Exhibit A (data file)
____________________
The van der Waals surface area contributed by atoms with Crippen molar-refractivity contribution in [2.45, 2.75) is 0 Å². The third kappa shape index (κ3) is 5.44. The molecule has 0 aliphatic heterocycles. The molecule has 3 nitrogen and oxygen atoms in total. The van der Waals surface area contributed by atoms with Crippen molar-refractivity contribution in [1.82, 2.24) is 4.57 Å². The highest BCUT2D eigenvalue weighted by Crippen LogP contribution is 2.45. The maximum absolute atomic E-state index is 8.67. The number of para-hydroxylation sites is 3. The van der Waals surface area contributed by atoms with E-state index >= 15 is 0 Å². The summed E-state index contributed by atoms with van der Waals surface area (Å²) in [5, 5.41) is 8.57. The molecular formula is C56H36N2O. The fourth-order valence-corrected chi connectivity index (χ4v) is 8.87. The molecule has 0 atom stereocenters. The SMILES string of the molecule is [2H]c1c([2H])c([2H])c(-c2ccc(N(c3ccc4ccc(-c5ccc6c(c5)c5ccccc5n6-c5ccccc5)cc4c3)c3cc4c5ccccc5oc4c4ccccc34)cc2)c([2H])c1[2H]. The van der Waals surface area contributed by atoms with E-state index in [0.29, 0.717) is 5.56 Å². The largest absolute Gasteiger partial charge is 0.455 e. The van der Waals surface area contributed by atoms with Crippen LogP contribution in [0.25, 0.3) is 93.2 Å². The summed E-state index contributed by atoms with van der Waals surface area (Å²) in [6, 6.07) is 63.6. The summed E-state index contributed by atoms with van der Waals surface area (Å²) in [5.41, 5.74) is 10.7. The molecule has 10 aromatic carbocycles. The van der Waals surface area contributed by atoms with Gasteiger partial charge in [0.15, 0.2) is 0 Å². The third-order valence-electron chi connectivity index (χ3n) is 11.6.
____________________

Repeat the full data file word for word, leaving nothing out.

The van der Waals surface area contributed by atoms with Crippen molar-refractivity contribution in [2.45, 2.75) is 0 Å². The third kappa shape index (κ3) is 5.44. The molecule has 0 aliphatic heterocycles. The molecule has 3 nitrogen and oxygen atoms in total. The van der Waals surface area contributed by atoms with Crippen molar-refractivity contribution in [1.82, 2.24) is 4.57 Å². The highest BCUT2D eigenvalue weighted by Crippen LogP contribution is 2.45. The maximum absolute atomic E-state index is 8.67. The number of para-hydroxylation sites is 3. The van der Waals surface area contributed by atoms with E-state index >= 15 is 0 Å². The summed E-state index contributed by atoms with van der Waals surface area (Å²) in [5, 5.41) is 8.57. The molecular formula is C56H36N2O. The fourth-order valence-corrected chi connectivity index (χ4v) is 8.87. The molecule has 0 atom stereocenters. The SMILES string of the molecule is [2H]c1c([2H])c([2H])c(-c2ccc(N(c3ccc4ccc(-c5ccc6c(c5)c5ccccc5n6-c5ccccc5)cc4c3)c3cc4c5ccccc5oc4c4ccccc34)cc2)c([2H])c1[2H]. The van der Waals surface area contributed by atoms with E-state index in [0.29, 0.717) is 5.56 Å². The largest absolute Gasteiger partial charge is 0.455 e. The van der Waals surface area contributed by atoms with Crippen LogP contribution in [0.25, 0.3) is 93.2 Å². The summed E-state index contributed by atoms with van der Waals surface area (Å²) in [6, 6.07) is 63.6. The summed E-state index contributed by atoms with van der Waals surface area (Å²) in [5.41, 5.74) is 10.7. The molecule has 10 aromatic carbocycles. The van der Waals surface area contributed by atoms with Gasteiger partial charge in [0.15, 0.2) is 0 Å². The third-order valence-electron chi connectivity index (χ3n) is 11.6.